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Oregon v. Osburn

April 16, 1973

STATE OF OREGON, RESPONDENT,
v.
JOHN LOUIS OSBURN, APPELLANT



Appeal from Circuit Court, Clatsop County. Thomas E. Edison, Judge. No. 28969.

Ronald L. Miller, Astoria, argued the cause and filed the brief for appellant.

Al J. Laue, Assistant Attorney General, Salem, argued the cause for respondent. With him on the brief were Lee Johnson, Attorney General, and John W. Osburn, Solicitor General, Salem.

Schwab, Chief Judge, and Foley and Thornton, Judges.

Schwab

Defendant was convicted of driving with more than .15 percent alcohol in his blood. ORS 483.999 (1).

On appeal he contends his breathalyzer test score should not have been admitted into evidence, because he was never informed of certain rights. This contention raises both constitutional and statutory issues.

As we understand the facts from the partial transcript filed with this appeal, defendant was arrested for driving under the influence of intoxicating liquor.*fn1 He was taken to the police station where the arresting officer asked if he would take a breathalyzer test. Defendant agreed, and took the test. It revealed .18 percent alcohol in defendant's blood. The arresting officer said nothing to defendant about any right to obtain an additional independent chemical blood alcohol test, or to refuse to take the test, or the consequences of a refusal before defendant submitted thereto.

When considering whether the results of blood alcohol tests are admissible in any judicial proceeding it is important to distinguish between constitutional issues and statutory issues.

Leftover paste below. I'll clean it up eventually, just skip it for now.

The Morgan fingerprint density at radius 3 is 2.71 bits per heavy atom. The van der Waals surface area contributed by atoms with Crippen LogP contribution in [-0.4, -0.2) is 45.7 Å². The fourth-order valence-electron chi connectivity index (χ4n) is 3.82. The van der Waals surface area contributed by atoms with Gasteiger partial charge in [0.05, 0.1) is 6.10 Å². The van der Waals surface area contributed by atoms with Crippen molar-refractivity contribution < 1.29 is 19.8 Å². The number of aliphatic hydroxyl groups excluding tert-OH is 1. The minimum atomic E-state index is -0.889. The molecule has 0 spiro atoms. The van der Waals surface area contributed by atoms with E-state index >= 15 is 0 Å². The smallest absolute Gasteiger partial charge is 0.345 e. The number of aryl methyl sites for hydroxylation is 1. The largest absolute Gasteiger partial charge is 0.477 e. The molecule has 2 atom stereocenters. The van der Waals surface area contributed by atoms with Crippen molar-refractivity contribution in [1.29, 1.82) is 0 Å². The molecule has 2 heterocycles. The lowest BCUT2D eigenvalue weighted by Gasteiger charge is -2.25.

I

For the purposes of the Oregon and United States Constitutions, a blood alcohol test amounts to a search. Schmerber v. California, 384 U.S. 757, 86 S Ct 1826, 16 L Ed 2d 908 (1966); Heer v. Dept. of Motor Vehicles, 252 Or 455, 450 P2d 533 (1969). Such a search is constitutionally permissible if an arresting officer has probable cause to believe a blood alcohol test will produce evidence of some crime, such as driving under the influence of liquor. Furthermore, the search, i.e., blood alcohol test, can be made without first obtaining a warrant if exigent circumstances are

present. The probable cause question is a factual one in each case -- resolved on the basis of the facts that prompted the officer to initially stop and arrest the driver involved. Once probable cause is established, exigent circumstances justifying a warrantless search are present as a matter of law because of the medical fact that ...


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